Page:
Often history is told by the victors, or by those who did not witness it. Trilussa was a witness, and with his art, a victor. He documented Roman and Italian society in poems and fables, from Italy's birth in the late nineteenth century, to its rebirth after the Second World War. In 1950, the nascent Republic acknowledged Trilussa's importance and values by making him Senator for Life. He enjoyed this accolade for only three weeks before he died on 21 December 1950: the same year as another great fabulist, George Orwell.
Trilussa's popularity in Italy has not diminished. Fans to this day take to YouTube, where they delight in reciting a large grain of truth wrapped in one of his fables. This bilingual book aims to prove his appeal is universal, and he is worthy to be "crowned" Aesop of Rome.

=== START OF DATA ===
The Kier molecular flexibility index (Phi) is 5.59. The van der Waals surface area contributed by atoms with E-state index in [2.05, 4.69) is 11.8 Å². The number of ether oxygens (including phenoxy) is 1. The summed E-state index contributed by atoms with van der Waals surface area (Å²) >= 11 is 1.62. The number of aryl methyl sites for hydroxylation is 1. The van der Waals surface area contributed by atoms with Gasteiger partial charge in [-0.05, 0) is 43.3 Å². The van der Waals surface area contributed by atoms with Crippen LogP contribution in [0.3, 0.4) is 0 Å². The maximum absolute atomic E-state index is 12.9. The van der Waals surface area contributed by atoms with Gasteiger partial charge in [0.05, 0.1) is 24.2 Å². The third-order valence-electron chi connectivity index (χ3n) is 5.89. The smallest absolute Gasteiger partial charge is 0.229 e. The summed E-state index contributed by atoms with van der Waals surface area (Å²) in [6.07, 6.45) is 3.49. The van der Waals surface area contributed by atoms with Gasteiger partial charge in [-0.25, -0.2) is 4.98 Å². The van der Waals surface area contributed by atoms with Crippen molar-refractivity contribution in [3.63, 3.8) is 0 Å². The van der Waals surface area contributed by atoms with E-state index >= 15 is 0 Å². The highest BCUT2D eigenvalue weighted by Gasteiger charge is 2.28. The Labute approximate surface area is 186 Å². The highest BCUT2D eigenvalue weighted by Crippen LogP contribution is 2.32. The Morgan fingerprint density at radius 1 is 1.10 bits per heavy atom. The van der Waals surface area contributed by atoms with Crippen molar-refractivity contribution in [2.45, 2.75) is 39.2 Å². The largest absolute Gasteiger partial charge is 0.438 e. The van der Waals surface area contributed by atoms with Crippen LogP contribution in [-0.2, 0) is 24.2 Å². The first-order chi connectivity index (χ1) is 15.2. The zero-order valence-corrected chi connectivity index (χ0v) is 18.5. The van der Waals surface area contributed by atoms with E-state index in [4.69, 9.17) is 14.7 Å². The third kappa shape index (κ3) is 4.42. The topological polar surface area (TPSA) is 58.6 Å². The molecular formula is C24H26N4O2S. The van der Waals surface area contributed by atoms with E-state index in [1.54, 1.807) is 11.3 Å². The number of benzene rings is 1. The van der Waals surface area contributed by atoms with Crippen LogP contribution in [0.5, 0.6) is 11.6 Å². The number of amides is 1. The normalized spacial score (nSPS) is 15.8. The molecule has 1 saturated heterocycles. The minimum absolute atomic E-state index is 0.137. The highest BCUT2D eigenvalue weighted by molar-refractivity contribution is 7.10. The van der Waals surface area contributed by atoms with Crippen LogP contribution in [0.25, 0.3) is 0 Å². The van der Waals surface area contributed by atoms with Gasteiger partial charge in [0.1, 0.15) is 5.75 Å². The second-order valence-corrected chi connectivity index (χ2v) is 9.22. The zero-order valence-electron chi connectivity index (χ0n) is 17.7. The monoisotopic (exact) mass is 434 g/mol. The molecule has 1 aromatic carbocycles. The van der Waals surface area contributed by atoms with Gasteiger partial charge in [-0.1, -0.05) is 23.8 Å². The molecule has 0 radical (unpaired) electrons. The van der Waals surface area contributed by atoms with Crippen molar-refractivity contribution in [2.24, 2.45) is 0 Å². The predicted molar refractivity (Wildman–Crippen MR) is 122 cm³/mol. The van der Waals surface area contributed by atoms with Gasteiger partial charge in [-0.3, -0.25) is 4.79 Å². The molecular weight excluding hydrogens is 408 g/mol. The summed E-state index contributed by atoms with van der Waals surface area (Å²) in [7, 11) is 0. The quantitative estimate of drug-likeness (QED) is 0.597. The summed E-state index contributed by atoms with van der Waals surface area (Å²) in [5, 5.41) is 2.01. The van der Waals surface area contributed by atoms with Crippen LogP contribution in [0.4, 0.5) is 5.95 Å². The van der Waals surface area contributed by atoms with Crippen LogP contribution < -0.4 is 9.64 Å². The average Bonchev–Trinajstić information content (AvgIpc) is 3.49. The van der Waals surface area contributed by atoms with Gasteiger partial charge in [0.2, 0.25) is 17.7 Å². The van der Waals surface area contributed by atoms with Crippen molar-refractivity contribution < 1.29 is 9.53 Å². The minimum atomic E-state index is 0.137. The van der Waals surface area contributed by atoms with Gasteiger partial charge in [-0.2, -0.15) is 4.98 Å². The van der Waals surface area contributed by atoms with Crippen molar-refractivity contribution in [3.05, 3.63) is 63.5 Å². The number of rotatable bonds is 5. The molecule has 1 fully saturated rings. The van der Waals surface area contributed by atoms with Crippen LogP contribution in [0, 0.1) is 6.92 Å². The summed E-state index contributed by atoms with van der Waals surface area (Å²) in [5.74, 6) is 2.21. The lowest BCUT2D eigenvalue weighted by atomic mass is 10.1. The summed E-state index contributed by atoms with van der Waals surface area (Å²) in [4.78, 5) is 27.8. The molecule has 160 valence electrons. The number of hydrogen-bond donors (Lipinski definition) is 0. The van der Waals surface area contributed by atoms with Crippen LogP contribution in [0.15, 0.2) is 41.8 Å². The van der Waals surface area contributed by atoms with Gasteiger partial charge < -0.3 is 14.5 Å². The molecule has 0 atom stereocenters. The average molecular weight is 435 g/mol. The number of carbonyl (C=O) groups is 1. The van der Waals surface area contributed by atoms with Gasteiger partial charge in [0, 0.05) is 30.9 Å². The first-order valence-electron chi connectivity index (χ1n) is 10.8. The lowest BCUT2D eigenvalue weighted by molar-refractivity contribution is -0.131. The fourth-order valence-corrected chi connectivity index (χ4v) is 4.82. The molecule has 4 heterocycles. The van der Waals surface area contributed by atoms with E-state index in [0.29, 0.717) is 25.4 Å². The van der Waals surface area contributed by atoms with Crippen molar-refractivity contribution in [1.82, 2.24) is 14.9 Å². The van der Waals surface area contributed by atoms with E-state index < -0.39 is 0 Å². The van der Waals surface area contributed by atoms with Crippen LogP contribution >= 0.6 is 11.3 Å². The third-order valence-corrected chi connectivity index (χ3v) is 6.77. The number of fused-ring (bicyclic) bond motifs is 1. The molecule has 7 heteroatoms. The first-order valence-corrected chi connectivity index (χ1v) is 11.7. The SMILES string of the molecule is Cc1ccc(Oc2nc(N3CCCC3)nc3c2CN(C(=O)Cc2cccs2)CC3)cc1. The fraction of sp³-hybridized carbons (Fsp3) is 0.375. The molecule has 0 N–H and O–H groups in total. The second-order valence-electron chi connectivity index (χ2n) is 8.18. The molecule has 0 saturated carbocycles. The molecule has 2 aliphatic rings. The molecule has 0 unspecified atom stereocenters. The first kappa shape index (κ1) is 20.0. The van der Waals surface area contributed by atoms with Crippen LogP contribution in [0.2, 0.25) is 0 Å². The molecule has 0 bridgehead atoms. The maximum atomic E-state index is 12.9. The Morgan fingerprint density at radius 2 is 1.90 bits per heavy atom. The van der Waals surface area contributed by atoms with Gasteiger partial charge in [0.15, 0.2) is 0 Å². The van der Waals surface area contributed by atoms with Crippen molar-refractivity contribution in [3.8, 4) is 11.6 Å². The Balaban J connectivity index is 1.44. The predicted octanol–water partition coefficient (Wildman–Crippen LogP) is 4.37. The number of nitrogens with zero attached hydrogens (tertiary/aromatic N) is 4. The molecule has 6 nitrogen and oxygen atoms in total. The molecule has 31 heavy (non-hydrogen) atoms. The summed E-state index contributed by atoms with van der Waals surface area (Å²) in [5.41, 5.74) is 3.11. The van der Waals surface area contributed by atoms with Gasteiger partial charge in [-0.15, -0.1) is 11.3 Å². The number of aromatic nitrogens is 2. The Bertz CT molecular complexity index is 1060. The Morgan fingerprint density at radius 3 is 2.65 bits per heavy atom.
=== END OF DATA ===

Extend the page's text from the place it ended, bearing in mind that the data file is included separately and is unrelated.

Leaving school at sixteen, without a qualification, he told his mother he was going to be a poet. He would become more than a poet. Under his pen name, Trilussa, he wrote perceptively, amusingly, lovingly, cuttingly, and cunningly in good times and hard. He appealed to all classes, saints and sinners, and even to a dictator who Trilussa would defy through fables, and satires. Within hours of Trilussa's death, Senator Bergamini declared in the Senate, Trilussa "had an aura of popularity that it would have been imprudent to harm or confront." He was right. In his way, the poet and fabulist won; the dictator and fascism lost.